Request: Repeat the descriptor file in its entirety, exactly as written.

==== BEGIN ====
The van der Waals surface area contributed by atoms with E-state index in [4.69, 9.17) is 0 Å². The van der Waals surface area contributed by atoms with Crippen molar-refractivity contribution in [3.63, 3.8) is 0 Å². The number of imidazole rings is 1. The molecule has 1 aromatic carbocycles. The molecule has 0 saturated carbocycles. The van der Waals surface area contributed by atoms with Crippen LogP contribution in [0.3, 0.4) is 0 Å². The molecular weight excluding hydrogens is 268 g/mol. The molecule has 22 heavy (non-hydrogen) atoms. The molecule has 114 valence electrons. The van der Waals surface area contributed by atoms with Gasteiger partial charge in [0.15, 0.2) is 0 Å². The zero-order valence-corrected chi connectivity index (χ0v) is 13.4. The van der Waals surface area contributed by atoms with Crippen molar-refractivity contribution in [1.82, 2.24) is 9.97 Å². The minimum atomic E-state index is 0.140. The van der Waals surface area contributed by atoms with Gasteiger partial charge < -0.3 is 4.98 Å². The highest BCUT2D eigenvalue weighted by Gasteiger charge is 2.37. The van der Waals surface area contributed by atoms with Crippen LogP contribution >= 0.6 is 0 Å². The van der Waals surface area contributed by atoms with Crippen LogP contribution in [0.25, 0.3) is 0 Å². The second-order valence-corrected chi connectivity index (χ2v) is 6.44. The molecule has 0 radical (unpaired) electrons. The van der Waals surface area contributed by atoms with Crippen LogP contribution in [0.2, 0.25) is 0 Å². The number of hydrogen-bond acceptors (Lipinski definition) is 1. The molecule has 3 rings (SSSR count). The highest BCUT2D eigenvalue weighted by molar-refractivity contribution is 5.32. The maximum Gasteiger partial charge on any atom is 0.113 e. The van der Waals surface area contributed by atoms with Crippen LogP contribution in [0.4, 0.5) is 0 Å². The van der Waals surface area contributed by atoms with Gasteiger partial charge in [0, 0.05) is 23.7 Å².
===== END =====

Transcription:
The van der Waals surface area contributed by atoms with E-state index in [4.69, 9.17) is 0 Å². The van der Waals surface area contributed by atoms with Crippen molar-refractivity contribution in [3.63, 3.8) is 0 Å². The number of imidazole rings is 1. The molecule has 1 aromatic carbocycles. The molecule has 0 saturated carbocycles. The van der Waals surface area contributed by atoms with Crippen LogP contribution in [0.3, 0.4) is 0 Å². The molecular weight excluding hydrogens is 268 g/mol. The molecule has 22 heavy (non-hydrogen) atoms. The molecule has 114 valence electrons. The van der Waals surface area contributed by atoms with Gasteiger partial charge in [0.15, 0.2) is 0 Å². The zero-order valence-corrected chi connectivity index (χ0v) is 13.4. The van der Waals surface area contributed by atoms with Crippen molar-refractivity contribution in [1.82, 2.24) is 9.97 Å². The minimum atomic E-state index is 0.140. The van der Waals surface area contributed by atoms with Gasteiger partial charge < -0.3 is 4.98 Å². The highest BCUT2D eigenvalue weighted by Gasteiger charge is 2.37. The van der Waals surface area contributed by atoms with Crippen LogP contribution >= 0.6 is 0 Å². The van der Waals surface area contributed by atoms with Crippen LogP contribution in [0.25, 0.3) is 0 Å². The second-order valence-corrected chi connectivity index (χ2v) is 6.44. The molecule has 0 radical (unpaired) electrons. The van der Waals surface area contributed by atoms with Crippen LogP contribution in [0.2, 0.25) is 0 Å². The number of hydrogen-bond acceptors (Lipinski definition) is 1. The molecule has 3 rings (SSSR count). The highest BCUT2D eigenvalue weighted by molar-refractivity contribution is 5.32. The maximum Gasteiger partial charge on any atom is 0.113 e. The van der Waals surface area contributed by atoms with Crippen LogP contribution in [0.4, 0.5) is 0 Å². The van der Waals surface area contributed by atoms with Gasteiger partial charge in [0, 0.05) is 23.7 Å².